Olympics

Brisbane mayor quits 2032 Olympic organizing committee, condemns stadium costs

Brisbane Lord Mayor Adrian Schrinner has quit the inter-governmental committee charged with organizing the 2032 Brisbane Olympic Games, calling it a "pointless talkfest" and "dysfunctional farce."

Adrian Schrinner calls inter-governmental committee a 'dysfunctional farce'

A man speaks into a microphone behind a podium.
Adrian Schrinner, Lord Mayor of Brisbane, quit the inter-governmental committee charged with organizing the 2032 Brisbane Olympic Games on Sunday. (Chris Hyde/Getty Images/File)

Brisbane Lord Mayor Adrian Schrinner has quit the inter-governmental committee charged with organizing the 2032 Brisbane Olympic Games, calling it a "pointless talkfest" and "dysfunctional farce."

It's the first significant split for the organizers who were selected in 2021 by the International Olympic Committee to host the 2032 Games.

The so-called Leaders' Forum comprises representatives from all three levels of government and other agencies and is designed to deliver the Olympics and create a legacy for Queensland. Its brief is to work with the Queensland state government of Premier Annastacia Palaszczuk to "progress the significant venues, villages and transport infrastructure" for the Games.

But Schrinner said the group was only being used to "placate key stakeholders while all the real decisions were made by the state government behind closed doors.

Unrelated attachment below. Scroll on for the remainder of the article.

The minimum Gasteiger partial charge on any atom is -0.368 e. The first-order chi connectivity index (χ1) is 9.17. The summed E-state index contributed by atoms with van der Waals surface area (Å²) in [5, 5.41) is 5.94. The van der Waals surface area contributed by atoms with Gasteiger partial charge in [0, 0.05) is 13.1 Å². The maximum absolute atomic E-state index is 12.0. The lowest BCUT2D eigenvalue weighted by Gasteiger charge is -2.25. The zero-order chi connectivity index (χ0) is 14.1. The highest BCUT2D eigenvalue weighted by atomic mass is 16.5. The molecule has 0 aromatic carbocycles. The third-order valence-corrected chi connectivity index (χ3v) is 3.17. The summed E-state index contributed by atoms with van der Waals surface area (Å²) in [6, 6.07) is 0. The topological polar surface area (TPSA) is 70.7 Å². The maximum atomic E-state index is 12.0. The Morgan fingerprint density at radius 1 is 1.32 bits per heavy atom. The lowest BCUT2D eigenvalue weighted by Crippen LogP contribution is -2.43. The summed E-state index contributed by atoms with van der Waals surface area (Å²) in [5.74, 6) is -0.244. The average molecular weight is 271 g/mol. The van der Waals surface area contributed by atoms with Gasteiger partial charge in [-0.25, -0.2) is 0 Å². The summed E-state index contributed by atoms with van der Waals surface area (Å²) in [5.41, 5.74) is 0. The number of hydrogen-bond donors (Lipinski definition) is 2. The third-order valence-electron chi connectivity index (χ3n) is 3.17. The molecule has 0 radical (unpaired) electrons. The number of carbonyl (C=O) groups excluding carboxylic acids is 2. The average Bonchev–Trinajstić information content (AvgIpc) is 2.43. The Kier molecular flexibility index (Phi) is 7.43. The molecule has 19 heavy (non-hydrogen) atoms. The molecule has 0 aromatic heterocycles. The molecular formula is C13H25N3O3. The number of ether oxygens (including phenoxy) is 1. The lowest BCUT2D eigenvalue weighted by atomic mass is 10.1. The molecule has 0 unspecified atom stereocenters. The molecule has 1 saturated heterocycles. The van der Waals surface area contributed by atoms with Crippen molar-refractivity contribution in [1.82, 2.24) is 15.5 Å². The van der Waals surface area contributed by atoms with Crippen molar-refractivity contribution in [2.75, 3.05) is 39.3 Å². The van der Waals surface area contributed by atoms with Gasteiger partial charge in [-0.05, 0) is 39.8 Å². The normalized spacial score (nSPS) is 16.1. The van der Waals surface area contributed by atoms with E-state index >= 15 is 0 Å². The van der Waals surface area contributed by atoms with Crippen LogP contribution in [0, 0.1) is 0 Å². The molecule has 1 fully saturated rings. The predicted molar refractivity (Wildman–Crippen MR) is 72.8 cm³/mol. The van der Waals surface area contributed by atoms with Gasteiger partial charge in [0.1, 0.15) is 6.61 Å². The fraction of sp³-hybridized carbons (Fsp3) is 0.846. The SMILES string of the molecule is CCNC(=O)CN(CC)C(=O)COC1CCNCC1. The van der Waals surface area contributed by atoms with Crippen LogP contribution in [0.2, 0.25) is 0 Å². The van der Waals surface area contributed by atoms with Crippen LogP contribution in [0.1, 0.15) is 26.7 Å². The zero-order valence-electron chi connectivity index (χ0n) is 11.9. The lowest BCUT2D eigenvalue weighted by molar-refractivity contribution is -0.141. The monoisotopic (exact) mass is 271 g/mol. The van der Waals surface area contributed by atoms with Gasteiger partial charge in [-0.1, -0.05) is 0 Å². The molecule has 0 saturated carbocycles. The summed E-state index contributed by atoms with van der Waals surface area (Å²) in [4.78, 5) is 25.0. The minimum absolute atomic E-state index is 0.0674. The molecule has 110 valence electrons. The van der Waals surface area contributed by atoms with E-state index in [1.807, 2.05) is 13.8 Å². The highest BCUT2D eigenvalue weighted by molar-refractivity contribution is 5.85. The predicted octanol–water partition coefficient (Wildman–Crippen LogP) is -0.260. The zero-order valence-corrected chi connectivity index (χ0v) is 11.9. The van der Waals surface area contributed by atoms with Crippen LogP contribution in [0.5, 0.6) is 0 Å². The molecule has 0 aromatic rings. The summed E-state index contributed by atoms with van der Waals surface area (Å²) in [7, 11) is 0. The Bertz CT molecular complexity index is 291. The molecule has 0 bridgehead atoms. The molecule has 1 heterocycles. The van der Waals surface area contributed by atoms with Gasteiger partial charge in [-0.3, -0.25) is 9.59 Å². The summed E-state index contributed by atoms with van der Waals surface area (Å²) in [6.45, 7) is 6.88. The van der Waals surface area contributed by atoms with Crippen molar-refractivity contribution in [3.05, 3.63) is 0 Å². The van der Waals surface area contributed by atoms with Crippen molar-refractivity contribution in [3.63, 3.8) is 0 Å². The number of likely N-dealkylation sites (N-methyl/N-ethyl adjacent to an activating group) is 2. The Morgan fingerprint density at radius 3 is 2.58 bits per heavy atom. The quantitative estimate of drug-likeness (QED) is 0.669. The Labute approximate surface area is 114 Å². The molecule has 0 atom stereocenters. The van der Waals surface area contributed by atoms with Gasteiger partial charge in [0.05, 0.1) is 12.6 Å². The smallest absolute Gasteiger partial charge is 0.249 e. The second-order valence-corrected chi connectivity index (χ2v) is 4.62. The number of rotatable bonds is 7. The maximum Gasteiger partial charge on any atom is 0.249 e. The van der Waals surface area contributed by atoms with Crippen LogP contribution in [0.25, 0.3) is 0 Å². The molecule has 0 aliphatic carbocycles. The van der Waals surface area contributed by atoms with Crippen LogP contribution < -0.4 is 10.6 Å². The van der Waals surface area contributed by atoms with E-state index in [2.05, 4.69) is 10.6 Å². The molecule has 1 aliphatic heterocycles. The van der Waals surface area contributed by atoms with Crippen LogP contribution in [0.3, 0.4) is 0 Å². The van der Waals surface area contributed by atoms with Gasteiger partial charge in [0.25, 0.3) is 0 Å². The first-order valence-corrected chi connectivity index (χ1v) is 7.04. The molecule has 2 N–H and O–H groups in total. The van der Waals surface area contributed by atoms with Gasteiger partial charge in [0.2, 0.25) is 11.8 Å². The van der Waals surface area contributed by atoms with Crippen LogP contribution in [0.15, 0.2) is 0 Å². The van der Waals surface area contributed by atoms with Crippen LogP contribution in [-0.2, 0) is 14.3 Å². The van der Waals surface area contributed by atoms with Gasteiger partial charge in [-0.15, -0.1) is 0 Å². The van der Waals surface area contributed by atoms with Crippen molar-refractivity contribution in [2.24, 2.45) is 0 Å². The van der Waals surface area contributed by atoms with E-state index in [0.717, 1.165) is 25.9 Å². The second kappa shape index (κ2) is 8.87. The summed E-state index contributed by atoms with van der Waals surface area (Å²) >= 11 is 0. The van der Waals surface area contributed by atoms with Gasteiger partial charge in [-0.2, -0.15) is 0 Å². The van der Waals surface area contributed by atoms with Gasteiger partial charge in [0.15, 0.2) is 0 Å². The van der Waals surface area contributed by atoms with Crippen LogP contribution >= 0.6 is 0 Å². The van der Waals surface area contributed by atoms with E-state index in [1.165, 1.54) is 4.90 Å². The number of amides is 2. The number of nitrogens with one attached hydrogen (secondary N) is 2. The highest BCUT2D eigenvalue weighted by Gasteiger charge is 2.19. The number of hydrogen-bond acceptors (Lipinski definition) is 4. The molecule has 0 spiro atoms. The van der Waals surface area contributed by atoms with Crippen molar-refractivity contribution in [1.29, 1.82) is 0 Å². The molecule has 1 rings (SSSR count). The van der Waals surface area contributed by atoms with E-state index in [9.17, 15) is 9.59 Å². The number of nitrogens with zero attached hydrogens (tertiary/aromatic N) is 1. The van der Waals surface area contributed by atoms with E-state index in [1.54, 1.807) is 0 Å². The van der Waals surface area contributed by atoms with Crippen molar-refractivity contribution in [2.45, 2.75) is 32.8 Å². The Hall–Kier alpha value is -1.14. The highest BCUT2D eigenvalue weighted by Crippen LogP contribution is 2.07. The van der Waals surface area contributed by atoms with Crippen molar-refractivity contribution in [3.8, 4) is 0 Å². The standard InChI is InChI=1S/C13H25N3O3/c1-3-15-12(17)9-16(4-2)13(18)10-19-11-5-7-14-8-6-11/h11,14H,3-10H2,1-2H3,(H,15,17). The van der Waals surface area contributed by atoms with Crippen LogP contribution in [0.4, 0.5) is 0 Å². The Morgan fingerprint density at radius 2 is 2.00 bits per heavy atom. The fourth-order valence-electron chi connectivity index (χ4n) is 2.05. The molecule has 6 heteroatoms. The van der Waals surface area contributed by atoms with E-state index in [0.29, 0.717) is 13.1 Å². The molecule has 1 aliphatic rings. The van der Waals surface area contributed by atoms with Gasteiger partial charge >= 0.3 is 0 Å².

"The reality is we always wanted to be team players. The state government wanted to play politics," Schrinner said on Sunday.

He called for the establishment of an independent authority, similar to the one which oversaw preparations for the 2000 Olympics in Sydney and the 2012 London Olympics, to get planning "back on track."

"We don't need overpriced stadiums, we need better transport," Schrinner said. "This week it became very apparent that the Intergovernmental Leaders' Forum is a dysfunctional farce."

Schrinner says games have become 'more about overpriced stadiums'

A $2.7 billion US redevelopment of the existing Gabba stadium, set to be demolished and rebuilt, in inner-city Brisbane is intended to be the centrepiece of an Olympics that will have venues across southeast Queensland. But Schrinner called for other options to be considered.

He especially balked at the state government's plans for Brisbane City Council to help cover an estimated $91 million in costs to upgrade another local stadium, the RNA Showgrounds, to host cricket and Australian Rules football while the Gabba is re-developed.

Plans are for a 20,000 stadium to be incorporated in the showgrounds to accommodate the Brisbane Lions AFL teams and Brisbane Heat cricket franchise for five years. The state government's statement calling for the city's financial contribution for a temporary cricket and AFL venue triggered Schrinner's resignation.

"The state government's game playing is jeopardizing the games and they are quickly losing the support of the people of Queensland," Schrinner said. "It's clear that the games have become more about overpriced stadiums rather than the promise of vital transport solutions."

Queensland Sports Minister Stirling Hinchliffe said he was bewildered by Schrinner's decision to quit. A seat would be kept for him should he decide to rejoin.

Council elections are set to be held next March in Queensland state. Schrinner's conservative Liberal National Party coalition in city council and the opposition Australian Labor Party have previously supported the Gabba redevelopment.

Jonathan Sriranganathan, the Greens candidate for mayor of Brisbane, has said his party, if elected, wouldn't support the demolition and rebuild of the Gabba. He described it as a "deplorable waste of money and a bad deal for our city."

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